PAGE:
By Christopher Matthias
Adrian Dominican Sisters Justice and Peace Coordinator
The Central-South Dominican Justice Promoters gathered for their annual meeting April 10–11 at the Dominican Sisters of Houston motherhouse. At this time of year, grapefruits heavy with juice drop to the ground faster than they can be picked. Cuttings were being gathered for Palm Sunday. While much of the country was just awakening to spring, Houston had sprung. The undertakings of peacemaking do well to have the fragrances of flowers upon them.
Hosted by Houston Justice Promoter Ceil Roeger, OP, the group received excellent Dominican hospitality, not only in food, drink, and the deep rest available in convents, but also in time to connect with one of their partners in the pursuit of immigration reform. Carlos Duarte of Mi Familia Vota joined the group to discuss his non-partisan organization’s work to register Latino voters and empower them to use their vote. He shared powerful stories of people affected by the current immigration laws and procedures.
In one story, the Justice Promoters heard about a woman without documentation who moved to the United States with her family. While her husband works long days in the fields to make a small wage, she tends her home and children. Her home, however, is a small one-bedroom apartment, which she has not left in over six months. She is terrified that she will be deported, and sent back to a place where her life is even smaller than it is now.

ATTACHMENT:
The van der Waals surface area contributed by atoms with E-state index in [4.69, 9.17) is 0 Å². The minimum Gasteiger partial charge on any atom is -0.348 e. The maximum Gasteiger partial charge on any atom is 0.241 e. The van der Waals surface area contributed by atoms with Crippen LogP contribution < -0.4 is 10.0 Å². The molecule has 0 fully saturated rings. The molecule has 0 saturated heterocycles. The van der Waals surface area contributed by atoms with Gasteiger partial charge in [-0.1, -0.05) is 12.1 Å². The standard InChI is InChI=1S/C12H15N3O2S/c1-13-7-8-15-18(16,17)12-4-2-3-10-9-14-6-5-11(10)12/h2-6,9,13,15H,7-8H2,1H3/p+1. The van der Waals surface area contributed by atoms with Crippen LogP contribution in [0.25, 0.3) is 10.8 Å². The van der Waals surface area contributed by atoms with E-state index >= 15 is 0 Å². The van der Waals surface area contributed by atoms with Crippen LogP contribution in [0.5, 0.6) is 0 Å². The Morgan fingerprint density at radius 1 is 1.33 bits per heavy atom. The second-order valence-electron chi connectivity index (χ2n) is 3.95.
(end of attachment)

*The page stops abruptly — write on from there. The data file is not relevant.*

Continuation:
Carlos also shared the story of a man whose grandmother and father were U.S. citizens, but the man—born in Mexico—is not. This man has resided for 17 years in the United States. In that time, he has held five different types of visas. Because of how the immigration system is set up, there is no progression towards citizenship. Should he be approved to initiate the processes of naturalization, he would have to wait at least another decade. Meanwhile, he pays his taxes, pays into social security, and contributes to the community and the economy. Perhaps one day he will be recognized as an equal, under the law, with his neighbors and co-workers.
With stories like this, Carlos and Mi Familia Vota worry that the Latino voters who they work everyday to empower might despair and become disenfranchised non-voters. Without Latinos as a voting constituency, it’s hard to imagine legislators will ever muster the political will to fix the broken immigration system. So Carlos thanks us for our time, and he gets back to work.
Economic Justice was also central on the meeting agenda. Following the 2010 Supreme Court ruling on Citizens United vs. the Federal Election Commission and the recent 2014 ruling on McCutcheon vs. the Federal Election Commission, the Justice Promoters worked to develop a small primer resource initiated by Brigid Clingman, OP, of Grand Rapids to help facilitate conversation surrounding the widening gap between the wealthy and the poor. The privileges afforded to the wealthy point towards both erosion of democracy and a very bleak situation for those most in need.
To further explore the issue, the group watched and discussed the film “Inequality for All.” In the film, Robert Reich, former Secretary of Labor in the Clinton administration, describes in detail the connections between America’s wealth, tax-structure, prosperity and middle class. While the primer remains under development, the Justice Promoters highly recommend the film as part of one’s continued dedication to rebuilding a fair and prosperous United States.